Fokus

Experimental studies of the effect of oculomotor load on neck/scapular area muscle activation; Focus

Can vision problems cause musculoskeletal complaints and vice versa? The weight of current evidence points to a discernible yet complex connection between eye problems and neck and upper back complaints and is one that deserves further investigation, according to recent studies conducted at the laboratory at Gävle University.

Unravelling the intricate links between musculoskeletal complaints and vision problems may be a key question for the growing number of individuals who work in front of visually demanding modern information technology every day.  Recent studies show that when the tone is increased in the focusing muscle of the eye, nerve impulses to the neck and scapular area are also affected. Focusing the lens of the eye requires coordination between various nerve and muscle groups in the eye, neck and scapular area region. Increasing the tone of the focusing muscle (by placing an optical lens over the eye and at the same time seeing to it that the lack of focus incurred is compensated for by increasing the accommodation) affects or activates the section of the cerebral cortex that regulates muscular movement in the head, neck, and scapular region.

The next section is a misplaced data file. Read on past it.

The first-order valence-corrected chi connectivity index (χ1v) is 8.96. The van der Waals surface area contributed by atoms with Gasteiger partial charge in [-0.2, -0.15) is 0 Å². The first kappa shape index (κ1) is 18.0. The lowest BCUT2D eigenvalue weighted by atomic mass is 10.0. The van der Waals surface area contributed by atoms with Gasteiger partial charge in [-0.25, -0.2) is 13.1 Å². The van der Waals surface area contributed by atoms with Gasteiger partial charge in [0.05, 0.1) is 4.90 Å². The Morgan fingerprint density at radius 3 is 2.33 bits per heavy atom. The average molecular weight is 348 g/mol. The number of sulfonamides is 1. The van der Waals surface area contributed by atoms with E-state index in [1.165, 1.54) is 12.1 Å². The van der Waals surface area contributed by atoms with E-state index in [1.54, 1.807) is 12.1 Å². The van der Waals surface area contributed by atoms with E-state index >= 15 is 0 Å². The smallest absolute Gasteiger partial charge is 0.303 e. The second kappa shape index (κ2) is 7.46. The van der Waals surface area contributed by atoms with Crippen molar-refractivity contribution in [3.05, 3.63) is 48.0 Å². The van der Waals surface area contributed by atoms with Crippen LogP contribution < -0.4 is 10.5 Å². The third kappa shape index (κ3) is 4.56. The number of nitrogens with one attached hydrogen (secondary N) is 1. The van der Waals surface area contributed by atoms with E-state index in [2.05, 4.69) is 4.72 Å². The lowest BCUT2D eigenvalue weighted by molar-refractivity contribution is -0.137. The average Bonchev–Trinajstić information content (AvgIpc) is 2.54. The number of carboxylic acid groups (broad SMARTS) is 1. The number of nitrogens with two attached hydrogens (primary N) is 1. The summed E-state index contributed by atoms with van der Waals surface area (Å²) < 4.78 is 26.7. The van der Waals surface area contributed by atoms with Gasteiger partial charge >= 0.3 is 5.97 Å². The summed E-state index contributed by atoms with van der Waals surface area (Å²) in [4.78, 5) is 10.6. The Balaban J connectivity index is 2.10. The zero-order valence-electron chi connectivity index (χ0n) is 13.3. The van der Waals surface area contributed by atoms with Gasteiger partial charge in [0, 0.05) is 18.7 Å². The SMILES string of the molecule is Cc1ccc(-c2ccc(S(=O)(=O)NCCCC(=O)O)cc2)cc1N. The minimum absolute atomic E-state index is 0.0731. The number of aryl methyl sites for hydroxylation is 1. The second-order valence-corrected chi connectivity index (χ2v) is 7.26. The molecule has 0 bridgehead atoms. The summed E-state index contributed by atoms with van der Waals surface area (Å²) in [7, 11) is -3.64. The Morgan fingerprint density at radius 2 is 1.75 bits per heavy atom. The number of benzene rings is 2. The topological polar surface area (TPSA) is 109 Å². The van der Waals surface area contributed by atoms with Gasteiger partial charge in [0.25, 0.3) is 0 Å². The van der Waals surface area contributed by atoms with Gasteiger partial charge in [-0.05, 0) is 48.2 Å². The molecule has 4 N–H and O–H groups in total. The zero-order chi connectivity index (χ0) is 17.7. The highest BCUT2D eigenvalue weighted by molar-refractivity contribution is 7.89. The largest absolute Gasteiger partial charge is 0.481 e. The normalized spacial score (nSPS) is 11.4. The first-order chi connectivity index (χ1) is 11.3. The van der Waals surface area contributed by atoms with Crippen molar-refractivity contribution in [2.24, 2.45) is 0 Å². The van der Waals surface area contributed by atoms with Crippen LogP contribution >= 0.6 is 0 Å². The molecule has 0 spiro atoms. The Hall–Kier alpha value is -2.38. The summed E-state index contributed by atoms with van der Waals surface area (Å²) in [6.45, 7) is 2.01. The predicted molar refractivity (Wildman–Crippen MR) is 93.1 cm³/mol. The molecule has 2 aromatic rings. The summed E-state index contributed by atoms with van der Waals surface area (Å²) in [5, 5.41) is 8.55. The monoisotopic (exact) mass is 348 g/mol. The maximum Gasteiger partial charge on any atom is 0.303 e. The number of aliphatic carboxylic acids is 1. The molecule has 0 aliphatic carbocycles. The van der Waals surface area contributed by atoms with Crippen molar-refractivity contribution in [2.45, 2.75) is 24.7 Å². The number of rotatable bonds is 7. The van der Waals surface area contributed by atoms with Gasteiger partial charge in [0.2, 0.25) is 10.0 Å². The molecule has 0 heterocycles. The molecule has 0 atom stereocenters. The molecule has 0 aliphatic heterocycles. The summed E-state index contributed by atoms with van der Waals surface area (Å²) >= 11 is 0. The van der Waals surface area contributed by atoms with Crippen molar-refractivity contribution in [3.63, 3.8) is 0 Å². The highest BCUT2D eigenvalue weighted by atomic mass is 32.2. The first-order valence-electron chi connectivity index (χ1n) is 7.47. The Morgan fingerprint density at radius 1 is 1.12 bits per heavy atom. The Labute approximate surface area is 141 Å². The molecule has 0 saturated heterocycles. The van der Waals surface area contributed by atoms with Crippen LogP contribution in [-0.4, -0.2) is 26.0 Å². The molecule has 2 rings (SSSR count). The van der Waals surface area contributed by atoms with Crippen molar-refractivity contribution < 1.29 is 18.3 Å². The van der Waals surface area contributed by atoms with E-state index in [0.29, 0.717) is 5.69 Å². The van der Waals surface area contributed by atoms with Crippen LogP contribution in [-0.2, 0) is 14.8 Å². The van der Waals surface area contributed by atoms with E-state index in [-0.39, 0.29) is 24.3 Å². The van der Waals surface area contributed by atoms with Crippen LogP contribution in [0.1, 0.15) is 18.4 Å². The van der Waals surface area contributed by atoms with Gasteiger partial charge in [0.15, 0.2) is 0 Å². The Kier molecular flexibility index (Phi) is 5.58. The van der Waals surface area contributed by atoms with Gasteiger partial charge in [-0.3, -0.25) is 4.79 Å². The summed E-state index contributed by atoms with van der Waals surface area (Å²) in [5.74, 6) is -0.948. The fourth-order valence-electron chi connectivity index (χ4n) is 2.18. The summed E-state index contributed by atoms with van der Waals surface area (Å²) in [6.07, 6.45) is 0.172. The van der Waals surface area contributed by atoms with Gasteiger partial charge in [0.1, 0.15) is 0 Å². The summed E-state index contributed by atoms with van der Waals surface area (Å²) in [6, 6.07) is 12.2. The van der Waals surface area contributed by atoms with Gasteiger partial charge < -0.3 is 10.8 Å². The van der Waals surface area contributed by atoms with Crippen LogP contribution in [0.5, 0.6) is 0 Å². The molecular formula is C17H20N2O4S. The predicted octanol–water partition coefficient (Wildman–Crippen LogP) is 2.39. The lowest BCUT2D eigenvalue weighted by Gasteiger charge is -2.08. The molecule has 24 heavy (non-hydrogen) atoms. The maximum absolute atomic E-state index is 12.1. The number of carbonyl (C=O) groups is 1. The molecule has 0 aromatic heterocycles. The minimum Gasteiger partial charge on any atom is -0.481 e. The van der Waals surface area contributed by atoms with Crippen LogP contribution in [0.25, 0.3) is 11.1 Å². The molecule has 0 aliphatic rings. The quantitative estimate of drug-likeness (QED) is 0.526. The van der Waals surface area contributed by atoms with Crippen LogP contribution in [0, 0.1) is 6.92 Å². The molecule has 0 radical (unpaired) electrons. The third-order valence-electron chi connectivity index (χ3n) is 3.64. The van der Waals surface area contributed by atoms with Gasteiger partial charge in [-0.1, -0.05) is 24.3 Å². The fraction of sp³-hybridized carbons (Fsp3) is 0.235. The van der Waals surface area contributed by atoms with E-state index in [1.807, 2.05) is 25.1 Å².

Questions raised by these findings are whether eye problems can cause stiffness, muscle aches, etc. in the neck/cervix and scapular area? To what extent is exposure to “normal" but strenuous near work a musculoskeletal risk factor?

Responsible

Hans Richter

CO-workers

Mikael Forsman, Karolinska Institutet

Researchers, co-workers at CBF

Camilla Lodin
Tanja Bänziger
Nisse Larson
post-doc

Published by: Zara Lindahl Page responsible: Annika Strömberg Updated: 2015-04-02
Högskolan i Gävle
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